He entered his passcode. It worked -- if he had not been a Jedi Master, it would not have, no padawan had access to this level of clearance -- and the budget opened on the holoscreen.
The budget had exactly one line.
"Who's Master Sifo-Dyas?" Padmé asked.
Kamino didn't so much have an atmosphere as a wet-osphere. Anakin had grown up on Tatooine, okay, this much water just wasn't natural.
Especially not when he had to wait outside right in the middle of it, just because the Kaminoans couldn't be bothered to install an entry vestibule.
He was five seconds away from opening the door with his lightsabre when it opened from the inside.
It was the first time in months Anakin had to look up to look someone in the eyes. He didn't like it.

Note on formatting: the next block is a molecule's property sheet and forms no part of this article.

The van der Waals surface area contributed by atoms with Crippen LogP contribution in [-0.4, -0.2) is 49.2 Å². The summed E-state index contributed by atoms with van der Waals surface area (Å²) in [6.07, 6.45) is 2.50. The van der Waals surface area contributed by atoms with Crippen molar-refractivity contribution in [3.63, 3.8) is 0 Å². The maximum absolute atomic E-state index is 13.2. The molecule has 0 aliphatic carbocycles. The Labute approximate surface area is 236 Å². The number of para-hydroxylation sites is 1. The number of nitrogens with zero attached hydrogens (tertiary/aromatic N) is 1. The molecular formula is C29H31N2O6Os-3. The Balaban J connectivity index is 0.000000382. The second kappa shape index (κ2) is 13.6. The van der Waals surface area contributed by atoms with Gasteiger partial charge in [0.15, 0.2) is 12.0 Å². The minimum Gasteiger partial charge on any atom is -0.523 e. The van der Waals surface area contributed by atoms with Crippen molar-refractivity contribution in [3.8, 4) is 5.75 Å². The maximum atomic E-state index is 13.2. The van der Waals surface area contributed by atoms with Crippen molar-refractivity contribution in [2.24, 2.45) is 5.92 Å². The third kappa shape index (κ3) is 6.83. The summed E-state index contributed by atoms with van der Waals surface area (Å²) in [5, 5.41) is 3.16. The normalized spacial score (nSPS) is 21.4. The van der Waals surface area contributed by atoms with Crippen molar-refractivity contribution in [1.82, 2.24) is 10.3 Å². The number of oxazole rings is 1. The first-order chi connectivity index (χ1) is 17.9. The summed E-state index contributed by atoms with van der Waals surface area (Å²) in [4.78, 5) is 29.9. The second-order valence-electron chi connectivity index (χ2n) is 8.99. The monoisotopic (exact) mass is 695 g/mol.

"Master Jedi," the Kaminoan said. "I apologise for the wait."
Anakin was busy wondering if all Kaminoans were 90% neck so he almost missed what he was told next. "There are other Jedi here?"
"Jedi Masters Naberrie --" who Anakin had never even heard of "-- and Kenobi."
Wait. What? Wasn't Obi-Wan supposed to be on Naboo?
Something definitely smelled fishy here, and it wasn't the Kaminoan. Anakin drew his lightsabre and hid it in his hand inside his sleeve.
It was only his Jedi ReflexesTM that prevented him from dropping said lightsabre when he saw who 'Jedi Master Naberrie' was. And to think Obi-Wan had the gall to complain that Anakin sometimes didn't think things through!
Anakin raised an eyebrow at Obi-Wan. What he meant was 'as much as Jedi robes fit Her Royal Highness Amidala she is neither an actual Jedi nor supposed to be here', but what he said was, "Master Kenobi."
"Anakin," Obi-Wan said and raised both eyebrows in reply, clearly meaning 'relax, Anakin'.
"Master Naberrie," Anakin said. To Obi-Wan, he raised his other eyebrow to convey 'excuse you, how am I supposed to relax when you're messing with my investigation?!'.
Obi-Wan didn't react to this, which told Anakin Obi-Wan very clearly needed to brush up on his eyebrow semaphore.